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Overview and Goals

The message passing paradigm is a generally applicable and efficient programming model for distributed memory parallel computers, that has been widely used for the last decade and an half. Message passing is a different approach from HPF. Rather than designing a new parallel language and its compiler, message passing library routines explicitly let processes communicate through messages on some classes of parallel machines, especially those with distributed memory. Since there were many message-passing vendors who had their own implementations, a message-passing standard was needed. In 1993, the Message Passing Interface Forum established a standard API for message passing library routines. Researchers attempted to take the most useful features of several implementations, rather than singling out one existing implementation as a standard. The main inspirations of MPI were from PVM [17], Zipcode [44], Express [14], p4 [7], PARMACS [41], and systems sold by IBM, Intel, Meiko Scientific, Cray Research, and nCube. The major advantages of making a widely-used message passing standard are portability and scalability. In a distributed memory communication environment where the higher level of routines and/or abstractions build on the lower level message passing routines, the benefits of the standard are obvious. The message passing standard lets vendors make efficient message passing implementations, accommodating hardware support of scalability for their platform.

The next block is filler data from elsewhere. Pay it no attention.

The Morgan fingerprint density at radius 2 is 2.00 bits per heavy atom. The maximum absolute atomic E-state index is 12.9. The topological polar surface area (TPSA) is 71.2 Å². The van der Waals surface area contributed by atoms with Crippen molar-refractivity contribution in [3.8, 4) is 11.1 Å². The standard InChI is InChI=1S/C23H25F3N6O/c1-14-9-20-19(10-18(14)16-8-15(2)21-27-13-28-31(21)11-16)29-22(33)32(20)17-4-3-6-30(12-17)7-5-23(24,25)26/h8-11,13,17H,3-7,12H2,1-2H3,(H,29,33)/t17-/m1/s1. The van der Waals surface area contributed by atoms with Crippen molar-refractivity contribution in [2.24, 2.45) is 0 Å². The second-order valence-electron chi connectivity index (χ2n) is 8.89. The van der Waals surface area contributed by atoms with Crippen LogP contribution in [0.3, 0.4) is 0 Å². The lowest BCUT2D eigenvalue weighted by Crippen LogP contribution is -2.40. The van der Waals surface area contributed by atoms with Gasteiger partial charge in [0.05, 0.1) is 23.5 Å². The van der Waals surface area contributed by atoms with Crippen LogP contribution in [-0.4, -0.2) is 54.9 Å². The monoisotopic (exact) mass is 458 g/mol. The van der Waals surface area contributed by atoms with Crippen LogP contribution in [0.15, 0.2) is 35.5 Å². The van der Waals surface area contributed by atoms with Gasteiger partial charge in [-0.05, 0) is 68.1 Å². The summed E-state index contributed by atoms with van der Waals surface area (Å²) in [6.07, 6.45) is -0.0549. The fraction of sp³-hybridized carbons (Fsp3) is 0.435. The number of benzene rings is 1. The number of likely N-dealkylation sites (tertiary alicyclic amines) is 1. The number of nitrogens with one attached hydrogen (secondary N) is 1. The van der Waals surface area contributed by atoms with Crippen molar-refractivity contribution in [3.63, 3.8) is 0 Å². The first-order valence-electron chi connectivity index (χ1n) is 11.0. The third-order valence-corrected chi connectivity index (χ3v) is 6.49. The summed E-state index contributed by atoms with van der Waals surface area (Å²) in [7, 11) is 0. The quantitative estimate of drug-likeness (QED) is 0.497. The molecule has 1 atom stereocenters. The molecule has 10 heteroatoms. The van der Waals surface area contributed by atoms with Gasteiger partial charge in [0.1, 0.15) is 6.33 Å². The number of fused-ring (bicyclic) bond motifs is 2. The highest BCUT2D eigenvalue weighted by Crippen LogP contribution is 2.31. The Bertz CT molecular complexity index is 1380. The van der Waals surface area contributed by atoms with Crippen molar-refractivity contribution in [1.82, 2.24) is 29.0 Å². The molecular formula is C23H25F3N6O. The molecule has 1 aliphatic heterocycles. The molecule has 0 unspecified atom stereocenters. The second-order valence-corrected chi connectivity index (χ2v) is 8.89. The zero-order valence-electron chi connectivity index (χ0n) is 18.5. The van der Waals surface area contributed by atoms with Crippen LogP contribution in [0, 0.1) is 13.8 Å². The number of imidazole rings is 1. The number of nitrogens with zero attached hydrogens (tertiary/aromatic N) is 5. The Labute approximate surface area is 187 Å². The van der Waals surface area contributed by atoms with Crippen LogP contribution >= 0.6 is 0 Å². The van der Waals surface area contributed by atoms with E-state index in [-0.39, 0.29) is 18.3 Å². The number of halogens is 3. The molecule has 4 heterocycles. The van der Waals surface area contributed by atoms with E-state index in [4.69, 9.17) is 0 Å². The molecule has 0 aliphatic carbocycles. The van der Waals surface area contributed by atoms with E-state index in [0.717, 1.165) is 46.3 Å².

next up previous contents
Next: Early Message-Passing Frameworks Up: Message-Passing for HPC Previous: Message-Passing for HPC   Contents
Bryan Carpenter 2004-06-09